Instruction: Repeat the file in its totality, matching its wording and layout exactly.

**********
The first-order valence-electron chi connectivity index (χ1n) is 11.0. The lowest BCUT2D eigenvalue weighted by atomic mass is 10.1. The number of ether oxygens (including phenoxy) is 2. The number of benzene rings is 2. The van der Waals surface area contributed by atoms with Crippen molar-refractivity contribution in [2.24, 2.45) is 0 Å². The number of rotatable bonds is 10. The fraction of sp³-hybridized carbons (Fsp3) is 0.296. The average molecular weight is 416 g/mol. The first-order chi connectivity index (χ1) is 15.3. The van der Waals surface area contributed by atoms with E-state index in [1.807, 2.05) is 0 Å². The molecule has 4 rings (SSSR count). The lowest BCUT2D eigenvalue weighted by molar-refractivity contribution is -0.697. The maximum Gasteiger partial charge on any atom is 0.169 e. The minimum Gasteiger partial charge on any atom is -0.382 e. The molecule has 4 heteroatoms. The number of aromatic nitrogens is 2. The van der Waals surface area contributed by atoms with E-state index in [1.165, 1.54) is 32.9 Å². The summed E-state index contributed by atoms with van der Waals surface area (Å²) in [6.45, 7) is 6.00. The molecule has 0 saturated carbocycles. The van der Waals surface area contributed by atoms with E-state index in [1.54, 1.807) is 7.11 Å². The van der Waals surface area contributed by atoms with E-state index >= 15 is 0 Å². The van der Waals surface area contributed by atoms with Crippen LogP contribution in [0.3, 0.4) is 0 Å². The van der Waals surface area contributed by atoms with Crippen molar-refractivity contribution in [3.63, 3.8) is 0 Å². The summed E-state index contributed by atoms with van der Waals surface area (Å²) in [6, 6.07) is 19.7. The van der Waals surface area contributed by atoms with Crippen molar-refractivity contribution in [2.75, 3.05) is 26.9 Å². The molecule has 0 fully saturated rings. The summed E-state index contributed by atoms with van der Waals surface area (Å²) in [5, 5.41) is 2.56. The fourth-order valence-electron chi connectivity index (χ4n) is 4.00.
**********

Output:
The first-order valence-electron chi connectivity index (χ1n) is 11.0. The lowest BCUT2D eigenvalue weighted by atomic mass is 10.1. The number of ether oxygens (including phenoxy) is 2. The number of benzene rings is 2. The van der Waals surface area contributed by atoms with Crippen molar-refractivity contribution in [2.24, 2.45) is 0 Å². The number of rotatable bonds is 10. The fraction of sp³-hybridized carbons (Fsp3) is 0.296. The average molecular weight is 416 g/mol. The first-order chi connectivity index (χ1) is 15.3. The van der Waals surface area contributed by atoms with E-state index in [1.807, 2.05) is 0 Å². The molecule has 4 rings (SSSR count). The lowest BCUT2D eigenvalue weighted by molar-refractivity contribution is -0.697. The maximum Gasteiger partial charge on any atom is 0.169 e. The minimum Gasteiger partial charge on any atom is -0.382 e. The molecule has 4 heteroatoms. The number of aromatic nitrogens is 2. The van der Waals surface area contributed by atoms with E-state index in [1.165, 1.54) is 32.9 Å². The summed E-state index contributed by atoms with van der Waals surface area (Å²) in [6.45, 7) is 6.00. The molecule has 0 saturated carbocycles. The van der Waals surface area contributed by atoms with E-state index in [1.54, 1.807) is 7.11 Å². The van der Waals surface area contributed by atoms with E-state index >= 15 is 0 Å². The van der Waals surface area contributed by atoms with Crippen LogP contribution in [0.3, 0.4) is 0 Å². The van der Waals surface area contributed by atoms with Crippen molar-refractivity contribution in [3.63, 3.8) is 0 Å². The summed E-state index contributed by atoms with van der Waals surface area (Å²) in [6, 6.07) is 19.7. The van der Waals surface area contributed by atoms with Crippen molar-refractivity contribution in [2.75, 3.05) is 26.9 Å². The molecule has 0 fully saturated rings. The summed E-state index contributed by atoms with van der Waals surface area (Å²) in [5, 5.41) is 2.56. The fourth-order valence-electron chi connectivity index (χ4n) is 4.00.